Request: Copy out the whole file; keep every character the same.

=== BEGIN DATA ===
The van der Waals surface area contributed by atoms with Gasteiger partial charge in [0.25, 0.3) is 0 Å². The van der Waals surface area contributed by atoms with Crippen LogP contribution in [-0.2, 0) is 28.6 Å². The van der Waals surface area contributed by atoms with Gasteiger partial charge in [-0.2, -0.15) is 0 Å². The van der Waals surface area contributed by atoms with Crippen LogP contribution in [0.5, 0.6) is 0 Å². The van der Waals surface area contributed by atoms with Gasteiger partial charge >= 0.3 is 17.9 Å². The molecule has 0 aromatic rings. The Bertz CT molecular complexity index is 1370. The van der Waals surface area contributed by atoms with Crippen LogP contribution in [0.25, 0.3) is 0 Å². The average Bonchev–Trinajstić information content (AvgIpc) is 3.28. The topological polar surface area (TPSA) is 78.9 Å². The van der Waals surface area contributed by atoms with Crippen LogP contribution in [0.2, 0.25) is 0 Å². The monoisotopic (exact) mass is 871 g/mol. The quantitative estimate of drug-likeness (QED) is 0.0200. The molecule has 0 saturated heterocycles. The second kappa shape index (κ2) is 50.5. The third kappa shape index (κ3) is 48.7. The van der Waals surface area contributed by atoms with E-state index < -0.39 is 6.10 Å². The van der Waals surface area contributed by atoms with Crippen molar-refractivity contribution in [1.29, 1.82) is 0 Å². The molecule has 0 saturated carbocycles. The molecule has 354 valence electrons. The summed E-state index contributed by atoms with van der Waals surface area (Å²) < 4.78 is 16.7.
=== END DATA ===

The van der Waals surface area contributed by atoms with Gasteiger partial charge in [0.25, 0.3) is 0 Å². The van der Waals surface area contributed by atoms with Crippen LogP contribution in [-0.2, 0) is 28.6 Å². The van der Waals surface area contributed by atoms with Gasteiger partial charge in [-0.2, -0.15) is 0 Å². The van der Waals surface area contributed by atoms with Crippen LogP contribution in [0.5, 0.6) is 0 Å². The van der Waals surface area contributed by atoms with Gasteiger partial charge >= 0.3 is 17.9 Å². The molecule has 0 aromatic rings. The Bertz CT molecular complexity index is 1370. The van der Waals surface area contributed by atoms with Crippen LogP contribution in [0.25, 0.3) is 0 Å². The average Bonchev–Trinajstić information content (AvgIpc) is 3.28. The topological polar surface area (TPSA) is 78.9 Å². The van der Waals surface area contributed by atoms with Crippen LogP contribution in [0.2, 0.25) is 0 Å². The monoisotopic (exact) mass is 871 g/mol. The quantitative estimate of drug-likeness (QED) is 0.0200. The molecule has 0 saturated heterocycles. The second kappa shape index (κ2) is 50.5. The third kappa shape index (κ3) is 48.7. The van der Waals surface area contributed by atoms with E-state index < -0.39 is 6.10 Å². The van der Waals surface area contributed by atoms with Crippen molar-refractivity contribution in [1.29, 1.82) is 0 Å². The molecule has 0 saturated carbocycles. The molecule has 354 valence electrons. The summed E-state index contributed by atoms with van der Waals surface area (Å²) < 4.78 is 16.7.